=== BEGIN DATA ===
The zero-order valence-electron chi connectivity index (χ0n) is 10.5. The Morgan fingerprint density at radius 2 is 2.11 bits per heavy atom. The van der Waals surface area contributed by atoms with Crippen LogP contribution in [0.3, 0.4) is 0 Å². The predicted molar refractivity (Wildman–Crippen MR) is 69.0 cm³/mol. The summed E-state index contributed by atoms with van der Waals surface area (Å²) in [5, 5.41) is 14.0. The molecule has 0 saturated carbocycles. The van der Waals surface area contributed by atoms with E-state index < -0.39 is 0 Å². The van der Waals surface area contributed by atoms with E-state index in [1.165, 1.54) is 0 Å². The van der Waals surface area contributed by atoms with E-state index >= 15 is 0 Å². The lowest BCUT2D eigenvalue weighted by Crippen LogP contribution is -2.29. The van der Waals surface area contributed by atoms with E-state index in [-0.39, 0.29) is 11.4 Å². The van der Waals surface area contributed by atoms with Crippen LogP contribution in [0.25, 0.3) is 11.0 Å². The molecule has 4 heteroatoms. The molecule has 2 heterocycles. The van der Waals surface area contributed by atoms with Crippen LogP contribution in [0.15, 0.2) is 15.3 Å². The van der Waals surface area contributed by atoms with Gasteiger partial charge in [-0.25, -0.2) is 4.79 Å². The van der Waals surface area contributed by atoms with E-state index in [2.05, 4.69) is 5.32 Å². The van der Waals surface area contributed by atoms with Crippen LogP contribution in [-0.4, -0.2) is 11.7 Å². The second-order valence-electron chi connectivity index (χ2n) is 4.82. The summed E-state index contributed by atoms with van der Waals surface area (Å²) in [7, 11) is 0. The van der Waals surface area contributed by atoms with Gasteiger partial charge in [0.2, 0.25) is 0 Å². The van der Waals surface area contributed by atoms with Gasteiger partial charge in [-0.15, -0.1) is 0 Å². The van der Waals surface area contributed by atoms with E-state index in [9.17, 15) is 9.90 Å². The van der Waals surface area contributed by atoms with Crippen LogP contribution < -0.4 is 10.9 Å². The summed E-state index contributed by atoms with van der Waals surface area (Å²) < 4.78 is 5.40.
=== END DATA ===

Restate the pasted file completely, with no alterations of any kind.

The zero-order valence-electron chi connectivity index (χ0n) is 10.5. The Morgan fingerprint density at radius 2 is 2.11 bits per heavy atom. The van der Waals surface area contributed by atoms with Crippen LogP contribution in [0.3, 0.4) is 0 Å². The predicted molar refractivity (Wildman–Crippen MR) is 69.0 cm³/mol. The summed E-state index contributed by atoms with van der Waals surface area (Å²) in [5, 5.41) is 14.0. The molecule has 0 saturated carbocycles. The van der Waals surface area contributed by atoms with E-state index < -0.39 is 0 Å². The van der Waals surface area contributed by atoms with E-state index in [1.165, 1.54) is 0 Å². The van der Waals surface area contributed by atoms with E-state index >= 15 is 0 Å². The lowest BCUT2D eigenvalue weighted by Crippen LogP contribution is -2.29. The van der Waals surface area contributed by atoms with E-state index in [-0.39, 0.29) is 11.4 Å². The van der Waals surface area contributed by atoms with Crippen LogP contribution in [0.25, 0.3) is 11.0 Å². The molecule has 4 heteroatoms. The molecule has 2 heterocycles. The van der Waals surface area contributed by atoms with Crippen LogP contribution in [0.15, 0.2) is 15.3 Å². The van der Waals surface area contributed by atoms with Gasteiger partial charge in [-0.25, -0.2) is 4.79 Å². The van der Waals surface area contributed by atoms with E-state index in [2.05, 4.69) is 5.32 Å². The van der Waals surface area contributed by atoms with Crippen LogP contribution in [-0.4, -0.2) is 11.7 Å². The second-order valence-electron chi connectivity index (χ2n) is 4.82. The summed E-state index contributed by atoms with van der Waals surface area (Å²) in [7, 11) is 0. The van der Waals surface area contributed by atoms with Gasteiger partial charge in [0.2, 0.25) is 0 Å². The van der Waals surface area contributed by atoms with Gasteiger partial charge in [-0.15, -0.1) is 0 Å². The van der Waals surface area contributed by atoms with E-state index in [9.17, 15) is 9.90 Å². The van der Waals surface area contributed by atoms with Crippen LogP contribution < -0.4 is 10.9 Å². The summed E-state index contributed by atoms with van der Waals surface area (Å²) < 4.78 is 5.40.